Thanks for posting these suggestions, Deidra. I want to explore the “read more” suggestion–because I think that is what will lead to all the other suggestions. I cannot say that is all I will read, but I will make a concerted effort to learn more and seek more points of view. There is always deeper stories tied to an event, an action or response. When there is a vacuum in the place of the deeper story, we all try to fill it (our brains must do this) with something–and our own experiences and values inform how we fill in the blanks.
When I read a news item or article or post about an event with racial implications, I will not jump to judgement, but look for the “back story,” and see all players in the story as God’s children.
I will also remain hopeful, when hope seems elusive. Here is a photo I took that reminds me that hope can spring in the more difficult circumstances, against all odds. https://uploads.disquscdn.com/images/0dd8f87ad3772fa0c6348cb7de371eec75c07c933d46166f8db0bd0a21984c11.jpg
I discovered you and your writing gifts on “High Calling”,
and I consider myself blessed to have done so.
Furthermore, this article’s subject is one I have been reflecting
on for some time now. I found your suggestions are not only precisely what is needed but inspiring, moving us toward loving relationships that will in fact change the world.
I would like to share with you something I wrote last month addressing this polarization that seems to be not only in race relations but also in every realm of life from politics to religion.
Polarization leaves devastation and rage in its wake as it circumnavigates this globe.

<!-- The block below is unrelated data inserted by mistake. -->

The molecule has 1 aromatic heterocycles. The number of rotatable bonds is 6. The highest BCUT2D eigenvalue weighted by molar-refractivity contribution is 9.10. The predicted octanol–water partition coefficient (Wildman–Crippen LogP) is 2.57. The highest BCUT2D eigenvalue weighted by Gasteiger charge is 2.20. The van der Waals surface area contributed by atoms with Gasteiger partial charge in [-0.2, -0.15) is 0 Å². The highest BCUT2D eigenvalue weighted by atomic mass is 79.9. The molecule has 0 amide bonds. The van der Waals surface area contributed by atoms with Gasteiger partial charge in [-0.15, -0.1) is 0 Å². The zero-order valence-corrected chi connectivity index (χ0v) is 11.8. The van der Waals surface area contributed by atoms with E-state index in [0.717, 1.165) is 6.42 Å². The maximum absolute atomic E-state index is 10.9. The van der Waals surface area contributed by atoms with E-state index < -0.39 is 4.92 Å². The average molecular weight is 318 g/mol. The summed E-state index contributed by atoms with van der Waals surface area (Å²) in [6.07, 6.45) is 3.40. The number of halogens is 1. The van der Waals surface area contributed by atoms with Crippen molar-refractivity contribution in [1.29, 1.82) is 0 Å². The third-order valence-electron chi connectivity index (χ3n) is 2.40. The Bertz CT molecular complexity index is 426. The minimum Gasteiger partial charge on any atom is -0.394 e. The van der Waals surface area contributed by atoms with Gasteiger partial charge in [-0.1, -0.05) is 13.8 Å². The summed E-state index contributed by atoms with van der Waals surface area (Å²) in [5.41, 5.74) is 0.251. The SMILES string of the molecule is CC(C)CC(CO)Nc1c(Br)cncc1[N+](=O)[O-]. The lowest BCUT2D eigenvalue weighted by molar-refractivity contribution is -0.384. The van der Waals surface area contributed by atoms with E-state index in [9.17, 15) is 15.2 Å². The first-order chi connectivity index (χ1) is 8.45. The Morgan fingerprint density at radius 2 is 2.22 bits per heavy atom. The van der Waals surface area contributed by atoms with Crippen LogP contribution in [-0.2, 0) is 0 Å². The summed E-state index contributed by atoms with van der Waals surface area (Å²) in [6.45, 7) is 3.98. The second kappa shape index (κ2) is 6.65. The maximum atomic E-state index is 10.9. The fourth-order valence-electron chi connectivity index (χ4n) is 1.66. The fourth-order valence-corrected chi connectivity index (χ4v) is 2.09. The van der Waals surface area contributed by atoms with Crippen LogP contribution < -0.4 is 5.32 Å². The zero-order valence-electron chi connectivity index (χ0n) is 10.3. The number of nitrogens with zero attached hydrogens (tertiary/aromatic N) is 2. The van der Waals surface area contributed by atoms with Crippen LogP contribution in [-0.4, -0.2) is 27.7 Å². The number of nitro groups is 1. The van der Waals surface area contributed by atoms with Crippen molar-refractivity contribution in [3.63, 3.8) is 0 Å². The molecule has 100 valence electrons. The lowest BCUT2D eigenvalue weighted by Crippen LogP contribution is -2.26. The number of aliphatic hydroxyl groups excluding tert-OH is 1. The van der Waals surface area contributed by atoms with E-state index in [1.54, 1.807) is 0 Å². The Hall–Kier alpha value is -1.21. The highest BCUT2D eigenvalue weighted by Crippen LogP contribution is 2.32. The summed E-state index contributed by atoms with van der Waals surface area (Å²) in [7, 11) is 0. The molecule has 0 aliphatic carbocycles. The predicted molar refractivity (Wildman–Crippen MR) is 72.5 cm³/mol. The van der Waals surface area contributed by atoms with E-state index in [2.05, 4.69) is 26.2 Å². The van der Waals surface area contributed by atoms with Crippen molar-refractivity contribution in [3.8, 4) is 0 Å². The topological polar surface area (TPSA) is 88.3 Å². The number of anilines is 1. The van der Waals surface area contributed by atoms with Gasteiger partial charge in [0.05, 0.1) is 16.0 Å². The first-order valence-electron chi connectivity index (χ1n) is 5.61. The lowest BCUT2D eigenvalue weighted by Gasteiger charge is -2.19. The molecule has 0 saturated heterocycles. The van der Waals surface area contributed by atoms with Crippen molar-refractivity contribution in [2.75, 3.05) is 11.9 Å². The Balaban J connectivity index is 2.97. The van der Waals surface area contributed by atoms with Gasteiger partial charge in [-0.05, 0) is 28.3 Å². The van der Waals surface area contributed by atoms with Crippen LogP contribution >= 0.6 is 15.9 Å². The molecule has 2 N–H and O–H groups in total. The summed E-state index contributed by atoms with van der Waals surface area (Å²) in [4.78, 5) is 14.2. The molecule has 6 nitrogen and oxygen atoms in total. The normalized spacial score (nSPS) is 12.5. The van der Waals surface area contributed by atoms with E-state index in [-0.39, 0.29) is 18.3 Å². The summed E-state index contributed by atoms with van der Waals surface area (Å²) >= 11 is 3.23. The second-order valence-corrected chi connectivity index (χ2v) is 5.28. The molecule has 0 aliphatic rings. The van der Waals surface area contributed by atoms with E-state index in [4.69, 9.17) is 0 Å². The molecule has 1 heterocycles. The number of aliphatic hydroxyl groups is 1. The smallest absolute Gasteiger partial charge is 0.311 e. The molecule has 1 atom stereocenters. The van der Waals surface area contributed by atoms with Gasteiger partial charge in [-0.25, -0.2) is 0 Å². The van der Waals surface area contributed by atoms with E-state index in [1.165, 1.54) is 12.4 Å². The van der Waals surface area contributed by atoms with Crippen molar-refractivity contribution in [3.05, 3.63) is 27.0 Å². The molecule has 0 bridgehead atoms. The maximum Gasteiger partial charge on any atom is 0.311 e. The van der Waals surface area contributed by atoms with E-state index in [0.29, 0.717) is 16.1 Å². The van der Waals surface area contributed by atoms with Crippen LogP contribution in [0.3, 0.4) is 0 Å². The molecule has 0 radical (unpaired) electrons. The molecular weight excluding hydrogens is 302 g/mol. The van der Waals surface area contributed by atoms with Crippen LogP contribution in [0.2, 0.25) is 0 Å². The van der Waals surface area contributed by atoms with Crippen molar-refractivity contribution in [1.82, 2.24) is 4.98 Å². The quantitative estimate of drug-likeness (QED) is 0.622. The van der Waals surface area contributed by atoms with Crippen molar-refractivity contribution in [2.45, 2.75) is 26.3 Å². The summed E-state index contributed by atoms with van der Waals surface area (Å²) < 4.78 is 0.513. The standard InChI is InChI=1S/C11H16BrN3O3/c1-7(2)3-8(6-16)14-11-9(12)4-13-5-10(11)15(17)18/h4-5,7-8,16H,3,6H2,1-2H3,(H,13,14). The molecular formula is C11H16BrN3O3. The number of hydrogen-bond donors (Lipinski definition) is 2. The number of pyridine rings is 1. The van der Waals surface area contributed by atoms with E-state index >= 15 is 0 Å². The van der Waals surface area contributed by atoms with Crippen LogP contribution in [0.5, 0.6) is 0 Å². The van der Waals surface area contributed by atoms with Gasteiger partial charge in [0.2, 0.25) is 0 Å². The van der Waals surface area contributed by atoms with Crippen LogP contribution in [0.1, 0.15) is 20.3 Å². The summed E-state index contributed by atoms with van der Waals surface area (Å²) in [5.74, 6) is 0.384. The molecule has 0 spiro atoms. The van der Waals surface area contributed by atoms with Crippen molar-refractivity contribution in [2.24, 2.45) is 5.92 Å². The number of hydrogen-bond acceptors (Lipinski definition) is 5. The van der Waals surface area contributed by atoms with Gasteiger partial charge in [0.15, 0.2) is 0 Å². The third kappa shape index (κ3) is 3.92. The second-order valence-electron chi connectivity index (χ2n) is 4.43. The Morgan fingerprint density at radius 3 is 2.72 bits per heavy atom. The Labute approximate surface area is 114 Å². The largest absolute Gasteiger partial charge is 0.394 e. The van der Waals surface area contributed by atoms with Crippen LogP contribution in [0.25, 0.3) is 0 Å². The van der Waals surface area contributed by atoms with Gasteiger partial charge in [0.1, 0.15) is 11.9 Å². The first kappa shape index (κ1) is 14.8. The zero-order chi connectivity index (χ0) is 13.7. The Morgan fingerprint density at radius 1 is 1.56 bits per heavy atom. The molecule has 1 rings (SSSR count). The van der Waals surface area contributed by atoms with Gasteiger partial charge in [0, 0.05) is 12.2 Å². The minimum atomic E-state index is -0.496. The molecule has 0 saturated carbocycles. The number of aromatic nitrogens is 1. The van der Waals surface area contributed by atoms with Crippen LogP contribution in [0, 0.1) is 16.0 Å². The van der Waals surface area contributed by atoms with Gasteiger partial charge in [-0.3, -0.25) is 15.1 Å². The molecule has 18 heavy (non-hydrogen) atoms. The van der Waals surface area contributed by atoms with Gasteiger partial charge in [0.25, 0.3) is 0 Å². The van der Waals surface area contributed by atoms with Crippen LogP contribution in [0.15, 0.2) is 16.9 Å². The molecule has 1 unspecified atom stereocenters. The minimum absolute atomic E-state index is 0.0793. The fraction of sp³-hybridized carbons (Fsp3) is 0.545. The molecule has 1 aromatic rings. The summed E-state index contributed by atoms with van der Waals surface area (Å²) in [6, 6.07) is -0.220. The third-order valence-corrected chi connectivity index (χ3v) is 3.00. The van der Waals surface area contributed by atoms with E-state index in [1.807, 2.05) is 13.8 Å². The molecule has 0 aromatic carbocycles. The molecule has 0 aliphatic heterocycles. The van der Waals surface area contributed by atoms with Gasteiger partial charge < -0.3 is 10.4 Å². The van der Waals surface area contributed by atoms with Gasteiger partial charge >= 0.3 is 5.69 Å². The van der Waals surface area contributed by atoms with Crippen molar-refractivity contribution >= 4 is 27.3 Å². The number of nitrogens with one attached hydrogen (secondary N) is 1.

Once And For All
by Larry Brook
We walked the road you never walked
We fought the battles you never fought.
We sang the songs you never sang
We rang the bells you never rang.
You ran in places we would fear to tread
You bled blood we never bled.
You spoke words we never said.
You made a stand we never understood.
But here we are together in the same place
Here we stand bitter, face-to-face.
Will you listen to my story?
Will we share in your glory?
How long can we fight?
Hopefully not one more night.
Let’s come together hand in hand
and spread God’s mercy and love across the land.
Pray the light thats shines on us one and all
will put an end to this disunity once and for all.
This is SO powerful. I especially love the first suggestion….lament. Lament first before defending or debating….LAMENT! I am going to imprint that on my heart!
Thank you for this post. It is gracious yet challenging. I want to speak up more–I’ve been reposting things on FB a lot, but I want to go further than that. I want to continue speaking about race with my children, praying for people by name, gently refusing to participate in seemingly harmless jokes/statements (I definitely need courage in this specifically–I don’t want to love my own comfort more than truth and justice). I also want to take the reading challenge and begin to make more points of connection. Thank you so much for these practical suggestions. I am praying for you and your continuing ministry.
What would you recommend reading? I’m not sure where to start.
@disqus_DN5LYhUtCe:disqus Forgive me for butting in, Deidra wrote a post about “building a book list” a week or so ago. The recommendations in the comments are a bit overwhelming, but definitely worth sifting through! https://deidrariggs.com/2015/08/11/in-which-we-build-a-book-list-together-to-help-move-the-conversation-forward/